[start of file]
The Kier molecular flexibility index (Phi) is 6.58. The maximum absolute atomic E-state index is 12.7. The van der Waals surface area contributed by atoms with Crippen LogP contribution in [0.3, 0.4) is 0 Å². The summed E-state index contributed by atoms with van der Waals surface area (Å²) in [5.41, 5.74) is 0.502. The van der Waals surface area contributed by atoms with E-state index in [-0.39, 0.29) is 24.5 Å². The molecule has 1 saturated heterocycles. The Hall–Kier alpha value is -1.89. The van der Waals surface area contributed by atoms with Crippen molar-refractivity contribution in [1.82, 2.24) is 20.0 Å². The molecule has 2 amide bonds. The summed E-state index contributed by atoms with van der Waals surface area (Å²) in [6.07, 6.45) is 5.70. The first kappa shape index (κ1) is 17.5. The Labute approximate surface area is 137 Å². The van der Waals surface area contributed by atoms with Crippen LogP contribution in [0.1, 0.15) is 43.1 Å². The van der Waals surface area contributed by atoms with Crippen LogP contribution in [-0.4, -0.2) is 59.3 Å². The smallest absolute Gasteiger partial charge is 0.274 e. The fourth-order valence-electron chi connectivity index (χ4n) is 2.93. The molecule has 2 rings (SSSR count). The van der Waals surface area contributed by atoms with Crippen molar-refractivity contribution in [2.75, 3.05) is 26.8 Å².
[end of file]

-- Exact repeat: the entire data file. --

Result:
The Kier molecular flexibility index (Phi) is 6.58. The maximum absolute atomic E-state index is 12.7. The van der Waals surface area contributed by atoms with Crippen LogP contribution in [0.3, 0.4) is 0 Å². The summed E-state index contributed by atoms with van der Waals surface area (Å²) in [5.41, 5.74) is 0.502. The van der Waals surface area contributed by atoms with E-state index in [-0.39, 0.29) is 24.5 Å². The molecule has 1 saturated heterocycles. The Hall–Kier alpha value is -1.89. The van der Waals surface area contributed by atoms with Crippen molar-refractivity contribution in [1.82, 2.24) is 20.0 Å². The molecule has 2 amide bonds. The summed E-state index contributed by atoms with van der Waals surface area (Å²) in [6.07, 6.45) is 5.70. The first kappa shape index (κ1) is 17.5. The Labute approximate surface area is 137 Å². The van der Waals surface area contributed by atoms with Crippen LogP contribution in [0.1, 0.15) is 43.1 Å². The van der Waals surface area contributed by atoms with Crippen LogP contribution in [-0.4, -0.2) is 59.3 Å². The smallest absolute Gasteiger partial charge is 0.274 e. The fourth-order valence-electron chi connectivity index (χ4n) is 2.93. The molecule has 2 rings (SSSR count). The van der Waals surface area contributed by atoms with Crippen molar-refractivity contribution in [2.75, 3.05) is 26.8 Å².